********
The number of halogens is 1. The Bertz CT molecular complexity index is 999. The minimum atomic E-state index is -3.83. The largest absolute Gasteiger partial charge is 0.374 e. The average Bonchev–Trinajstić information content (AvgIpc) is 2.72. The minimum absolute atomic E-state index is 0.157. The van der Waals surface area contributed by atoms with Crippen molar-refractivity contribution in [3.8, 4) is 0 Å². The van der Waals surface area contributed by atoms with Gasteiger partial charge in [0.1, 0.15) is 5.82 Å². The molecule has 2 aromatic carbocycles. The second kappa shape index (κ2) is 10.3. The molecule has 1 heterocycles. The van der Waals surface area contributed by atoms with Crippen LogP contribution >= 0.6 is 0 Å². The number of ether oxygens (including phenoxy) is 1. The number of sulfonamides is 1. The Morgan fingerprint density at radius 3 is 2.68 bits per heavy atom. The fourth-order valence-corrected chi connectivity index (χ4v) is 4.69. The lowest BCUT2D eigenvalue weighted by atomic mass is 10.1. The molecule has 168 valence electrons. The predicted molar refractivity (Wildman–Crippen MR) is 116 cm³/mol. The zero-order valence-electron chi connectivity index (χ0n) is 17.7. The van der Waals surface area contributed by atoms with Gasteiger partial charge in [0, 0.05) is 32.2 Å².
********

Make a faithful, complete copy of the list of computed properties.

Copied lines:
The number of halogens is 1. The Bertz CT molecular complexity index is 999. The minimum atomic E-state index is -3.83. The largest absolute Gasteiger partial charge is 0.374 e. The average Bonchev–Trinajstić information content (AvgIpc) is 2.72. The minimum absolute atomic E-state index is 0.157. The van der Waals surface area contributed by atoms with Crippen molar-refractivity contribution in [3.8, 4) is 0 Å². The van der Waals surface area contributed by atoms with Gasteiger partial charge in [0.1, 0.15) is 5.82 Å². The molecule has 2 aromatic carbocycles. The second kappa shape index (κ2) is 10.3. The molecule has 1 heterocycles. The van der Waals surface area contributed by atoms with Crippen LogP contribution >= 0.6 is 0 Å². The number of ether oxygens (including phenoxy) is 1. The number of sulfonamides is 1. The Morgan fingerprint density at radius 3 is 2.68 bits per heavy atom. The fourth-order valence-corrected chi connectivity index (χ4v) is 4.69. The lowest BCUT2D eigenvalue weighted by atomic mass is 10.1. The molecule has 168 valence electrons. The predicted molar refractivity (Wildman–Crippen MR) is 116 cm³/mol. The zero-order valence-electron chi connectivity index (χ0n) is 17.7. The van der Waals surface area contributed by atoms with Gasteiger partial charge in [0, 0.05) is 32.2 Å².